Most of our moms—including Monique Boothe, a mom of two and the blogger behind @momlifeandmonique—suggest pairing your visit to Gumbo Limbo with a stop at a local park. Olson-Rogers says Spanish River Park is one of the best. “Boca has really been embracing the arts lately and invested in beautifying the beach tunnels that run under A1A at Spanish River with original murals by local artists,” she says. “It’s a remarkable sight to see as you walk through these tunnels to the ocean. Spanish River also has a wonderful playground for the kids and plenty of picnic areas with charcoal grills.”


Michelle Olson-Rogers


“Head to southeast Boca to visit the town’s signature pink plaza, Mizner Park. With shops, restaurants, IPIC Theaters, and the Boca Raton Museum of Art, there’s no lack of dining and entertainment options for your family. Mizner Park also has free lawn games like giant chess and mini golf to play and even one of those big Adirondack chairs to take photos in.”


Angela Cruz


“Just under 5 miles away from Gumbo Limbo Nature Center is Sugar Sand Park. This spectacular destination is enough to keep your children entertained for hours! There’s a huge park with a massive playground featuring engaging activities and even a splash pad in the middle. There’s a free science center on-site perfect for ages 5-12 called the Children’s Science Explorium.”


Monique Boothe


“We love to stop by Red Reef Park. The beach is beautiful. My boys love it!”


Meet Our Photographer

Based in West Palm Beach, Rachel Mayo is a mother of two who specializes in family and lifestyle photography. “My family and I enjoy doing just about anything that involves water, from fishing, going to the beach, or searching for manatees in the winter season,” says Mayo. “We also have fun exploring museums and any place that teaches us about our environment and the world.” @rachelinthelight


Additional Suggestions from the Moms

Palm Beach Zoo

Christen Thompson, @palmbeachmomcollective


For a cool diner vibe, Howley’s was established in 1950. Their menu offers classic diner fare, and this would be a great stop for brunch before visiting the zoo or science museum, or lunch afterwards.”

Angela Cruz, @angelacruztube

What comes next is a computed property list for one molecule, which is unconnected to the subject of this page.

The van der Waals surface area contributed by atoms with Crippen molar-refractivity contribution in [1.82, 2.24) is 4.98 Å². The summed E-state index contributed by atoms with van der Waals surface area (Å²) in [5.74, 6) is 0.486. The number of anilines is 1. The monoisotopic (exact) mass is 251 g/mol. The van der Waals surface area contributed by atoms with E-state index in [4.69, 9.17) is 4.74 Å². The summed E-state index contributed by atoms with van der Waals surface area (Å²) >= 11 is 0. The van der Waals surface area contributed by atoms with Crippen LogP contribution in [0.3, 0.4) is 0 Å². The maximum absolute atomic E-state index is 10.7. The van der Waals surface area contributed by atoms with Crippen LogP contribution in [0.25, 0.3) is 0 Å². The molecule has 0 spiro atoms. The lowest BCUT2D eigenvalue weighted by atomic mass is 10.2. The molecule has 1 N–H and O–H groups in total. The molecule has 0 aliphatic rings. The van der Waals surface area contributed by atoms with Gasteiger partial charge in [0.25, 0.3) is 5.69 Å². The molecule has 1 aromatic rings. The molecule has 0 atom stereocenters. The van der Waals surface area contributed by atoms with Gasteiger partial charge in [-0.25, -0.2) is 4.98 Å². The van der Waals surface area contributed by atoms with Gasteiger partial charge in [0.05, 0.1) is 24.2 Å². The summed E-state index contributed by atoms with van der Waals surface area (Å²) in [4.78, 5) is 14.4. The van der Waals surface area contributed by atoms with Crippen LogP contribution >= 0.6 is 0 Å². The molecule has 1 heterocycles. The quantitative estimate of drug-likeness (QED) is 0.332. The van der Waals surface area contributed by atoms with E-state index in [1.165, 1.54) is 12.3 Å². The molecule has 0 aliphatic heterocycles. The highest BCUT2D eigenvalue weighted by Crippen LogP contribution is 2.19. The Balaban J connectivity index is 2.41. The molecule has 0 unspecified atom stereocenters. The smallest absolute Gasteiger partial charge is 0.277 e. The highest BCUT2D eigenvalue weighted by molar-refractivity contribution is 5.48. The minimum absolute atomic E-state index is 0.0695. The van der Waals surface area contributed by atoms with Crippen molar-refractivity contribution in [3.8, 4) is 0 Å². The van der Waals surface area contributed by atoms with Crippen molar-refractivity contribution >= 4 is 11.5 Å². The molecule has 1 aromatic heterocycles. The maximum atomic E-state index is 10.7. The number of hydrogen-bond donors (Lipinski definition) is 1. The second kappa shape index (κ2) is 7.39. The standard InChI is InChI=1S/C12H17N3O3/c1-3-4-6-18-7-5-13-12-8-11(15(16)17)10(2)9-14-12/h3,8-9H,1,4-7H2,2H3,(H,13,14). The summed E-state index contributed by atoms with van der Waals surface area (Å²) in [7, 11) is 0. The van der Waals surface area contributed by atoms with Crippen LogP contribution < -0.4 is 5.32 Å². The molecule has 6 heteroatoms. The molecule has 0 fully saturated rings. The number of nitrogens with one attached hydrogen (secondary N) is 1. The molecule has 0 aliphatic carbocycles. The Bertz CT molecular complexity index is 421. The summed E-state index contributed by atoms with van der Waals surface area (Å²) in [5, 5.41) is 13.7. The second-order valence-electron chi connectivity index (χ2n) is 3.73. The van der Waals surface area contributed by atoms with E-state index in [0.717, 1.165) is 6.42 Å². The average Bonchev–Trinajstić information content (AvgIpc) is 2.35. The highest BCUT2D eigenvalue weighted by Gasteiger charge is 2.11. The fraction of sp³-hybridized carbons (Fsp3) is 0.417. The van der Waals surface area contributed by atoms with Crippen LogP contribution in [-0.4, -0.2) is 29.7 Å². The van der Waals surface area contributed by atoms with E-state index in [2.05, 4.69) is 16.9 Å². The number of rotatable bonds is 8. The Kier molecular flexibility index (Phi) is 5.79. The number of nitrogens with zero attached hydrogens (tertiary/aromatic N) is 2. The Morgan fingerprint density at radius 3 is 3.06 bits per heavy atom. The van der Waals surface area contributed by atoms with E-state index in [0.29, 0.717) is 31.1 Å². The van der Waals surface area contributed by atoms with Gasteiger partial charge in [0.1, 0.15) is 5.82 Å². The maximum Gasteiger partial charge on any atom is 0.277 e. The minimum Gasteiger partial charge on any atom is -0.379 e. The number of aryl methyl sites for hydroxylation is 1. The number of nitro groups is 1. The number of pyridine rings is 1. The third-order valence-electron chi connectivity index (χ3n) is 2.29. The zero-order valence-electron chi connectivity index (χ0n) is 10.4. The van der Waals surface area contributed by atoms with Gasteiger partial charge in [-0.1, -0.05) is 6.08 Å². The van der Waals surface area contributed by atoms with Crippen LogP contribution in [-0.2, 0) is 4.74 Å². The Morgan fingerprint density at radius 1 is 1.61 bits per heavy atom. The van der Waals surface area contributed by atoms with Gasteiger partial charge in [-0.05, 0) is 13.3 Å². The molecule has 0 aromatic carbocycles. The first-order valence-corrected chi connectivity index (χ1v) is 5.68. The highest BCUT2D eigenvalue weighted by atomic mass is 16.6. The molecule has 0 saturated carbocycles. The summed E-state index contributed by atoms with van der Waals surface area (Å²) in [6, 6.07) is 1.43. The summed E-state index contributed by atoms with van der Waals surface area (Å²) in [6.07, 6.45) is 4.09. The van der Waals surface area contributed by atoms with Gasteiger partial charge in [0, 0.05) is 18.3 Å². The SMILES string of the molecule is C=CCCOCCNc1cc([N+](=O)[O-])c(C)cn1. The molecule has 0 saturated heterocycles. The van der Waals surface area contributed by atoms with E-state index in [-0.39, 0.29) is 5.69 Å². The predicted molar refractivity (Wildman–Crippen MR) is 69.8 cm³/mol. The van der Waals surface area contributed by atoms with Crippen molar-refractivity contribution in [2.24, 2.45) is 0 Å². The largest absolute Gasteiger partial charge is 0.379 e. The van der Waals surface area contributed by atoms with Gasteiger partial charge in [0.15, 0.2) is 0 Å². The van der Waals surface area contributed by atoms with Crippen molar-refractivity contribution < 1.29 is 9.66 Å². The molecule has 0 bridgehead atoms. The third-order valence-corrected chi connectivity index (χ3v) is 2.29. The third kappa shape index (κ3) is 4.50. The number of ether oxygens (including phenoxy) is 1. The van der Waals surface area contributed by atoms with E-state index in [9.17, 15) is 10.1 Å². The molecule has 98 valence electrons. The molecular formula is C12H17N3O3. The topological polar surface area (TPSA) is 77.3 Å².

“I am obsessed with The Square West Palm Beach so much, I’m there practically every weekend. My toddler loves the Wishing Tree and the interactive fountain area, and I love the ambiance—it feels so upscale, modern, and European, and is less than 4 miles from the Cox Science Center and Palm Beach Zoo & Conservation Society. I take all my visitors there for dining and shopping, and there’s always some fun activity happening.”

Yesteryear Village

Christen Thompson, @palmbeachmomcollective


“For a quick, classic lunch, Habit Burger Grill serves char burgers, patty melts, salads, and creamy milkshakes. Another great lunch option after visiting Yesteryear Village is Bolay, where you can build your own bowl from a variety of fresh ingredients like roasted veggies, proteins, and greens.”

Gumbo Limbo Nature Center

Christen Thompson, @palmbeachmomcollective


“For a delicious lunch or dinner, try Louie Bossi’s for classic Italian fare like pasta, bread, and gelato that are made in-house, as well as daily happy hour and Saturday and Sunday brunch.”

Michelle Olson-Rogers, @modernbocamom


“Located in central Boca Raton, Patch Reef Park features tennis courts and a fitness trail for the whole family. However, the Pirate Playground is the real draw, in my opinion. In addition to the cool pirate theme, it has soft ground cover just like Spanish River Park and a splash pad for children to easily find relief from the hot South Florida sun.”

Cristyle Egitto, @eatpalmbeach


“Enjoy a healthy meal on the go with an acai bowl stacked with fresh fruit from Playa Bowls or fresh ahi tuna over sushi rice from Poke Joe on your way to or from Gumbo Limbo Nature Center. Walk the beach at the nearby Red Reef Park or take the kids for a run around the playgrounds at Hughes, Lake Wyman, or Rutherford Park.”

White Out